Thursday, July 23, 2009

Eilers Visit Going and Coming During Their Vacation

Since going south means coming down I-57 in Illinois, we were the happy recipients of a visit from Rick and Jeannie and our youngest granddaughter, Cecelie, last Thursday night. They were later than they hoped to arrive because they also wanted to stop in Peoria and say hello to Elijah, who is attending a two-week speech camp at Bradley University.

Nevertheless, Jeannie and I still had time to eat a peach together and have a good visit at the kitchen table before we went on to bed. They would sleep in but would leave Friday mid-morning since they would be on their way to pick up Leslie in Nashville to join them on Saturday for an outing to Memphis to see Beale Street and Elvis Presley’s home.

After continuing their vacation on to the Smokies and a return visit with Les, they arrived last night on their way back to Freeport. Again we visited at the kitchen table, and I was able to hear their adventures. Everyone had enjoyed camping including their two shit zues, Lucky and Leah, who could join them in their tent. I suspected the fact that their mountain campsite warned of black bears increased the drama and enjoyment for Cecelie.

Weeks ago, my friend Wanda Troester had invited me speak to the Recycled Youth group at the Herrin Christian Church about the legend of Priscilla. So after staying up late visiting and consequently sleeping late, my morning visit with Jeannie was short, but she took off at the same time I did to search out local peaches from her favorite Carbondale market.

Rick was on the computer working on his annual math class he teaches for kids at Freeport who want to get ahead in their studies. Jeannie and I had each asked Cecelie if she wanted to go with us, but Cecelie, who is more than capable of entertaining herself, answered coyly, “No thanks, I have plans.” I am not sure what all her plans at the farm were, but when I returned, I did see her in costume, of course, and Lucky and Leah playing on her grandfather’s trailer out by the shop.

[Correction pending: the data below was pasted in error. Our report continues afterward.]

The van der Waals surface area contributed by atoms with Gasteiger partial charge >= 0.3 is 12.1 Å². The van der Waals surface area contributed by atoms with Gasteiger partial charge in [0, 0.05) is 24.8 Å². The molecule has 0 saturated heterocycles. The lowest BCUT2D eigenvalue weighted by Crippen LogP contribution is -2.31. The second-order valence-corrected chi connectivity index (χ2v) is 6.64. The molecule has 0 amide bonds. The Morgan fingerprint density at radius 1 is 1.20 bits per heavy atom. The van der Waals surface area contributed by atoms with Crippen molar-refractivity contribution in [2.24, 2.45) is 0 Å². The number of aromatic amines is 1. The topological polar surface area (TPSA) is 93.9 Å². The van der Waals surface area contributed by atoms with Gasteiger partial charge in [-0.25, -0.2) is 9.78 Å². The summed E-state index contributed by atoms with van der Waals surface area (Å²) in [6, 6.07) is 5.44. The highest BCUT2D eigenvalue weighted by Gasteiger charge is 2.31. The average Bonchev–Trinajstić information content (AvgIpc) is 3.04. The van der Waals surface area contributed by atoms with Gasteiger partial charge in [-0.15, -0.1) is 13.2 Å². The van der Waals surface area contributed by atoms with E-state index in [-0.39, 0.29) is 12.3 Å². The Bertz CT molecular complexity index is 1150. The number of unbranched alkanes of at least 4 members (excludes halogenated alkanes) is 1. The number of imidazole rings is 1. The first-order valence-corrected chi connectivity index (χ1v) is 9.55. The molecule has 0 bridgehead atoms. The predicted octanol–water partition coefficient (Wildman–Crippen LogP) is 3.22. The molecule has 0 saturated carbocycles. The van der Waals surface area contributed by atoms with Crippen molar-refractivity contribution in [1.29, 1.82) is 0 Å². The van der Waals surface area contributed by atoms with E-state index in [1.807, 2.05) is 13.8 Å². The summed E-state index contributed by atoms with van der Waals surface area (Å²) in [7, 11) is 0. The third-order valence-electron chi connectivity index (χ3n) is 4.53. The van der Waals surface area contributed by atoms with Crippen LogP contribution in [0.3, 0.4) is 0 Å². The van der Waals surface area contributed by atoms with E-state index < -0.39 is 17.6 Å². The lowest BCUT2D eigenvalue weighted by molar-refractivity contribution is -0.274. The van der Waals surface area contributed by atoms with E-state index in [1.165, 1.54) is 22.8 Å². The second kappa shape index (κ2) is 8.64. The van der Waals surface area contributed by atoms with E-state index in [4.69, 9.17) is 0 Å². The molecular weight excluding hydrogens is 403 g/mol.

I’d boiled some chicken and made dumplings the easy way--out of store-bought tortillas-- the day before, so I could have our lunch ready quickly when I came home from the Recycled Youth program. (I might have stayed for their meeting after I spoke if I hadn’t had guests at home, but Wanda had told me I was free to leave after my program, and I did. There were several old friends there, and I met some lovely new folk, so I would have enjoyed staying.)

By the time I had lunch for the five of us on the table, Jeannie was back. With tomatoes from Gerald’s garden, frozen peas cooked and buttered, and deviled eggs, there was plenty of color on our plates with the chicken and dumplings. Tea sweetened with Splenda and watermelon for dessert finished our menu. Then we spent the afternoon visiting before they re-loaded their van with their stuff and our granddogs and took off for the long trip up north.

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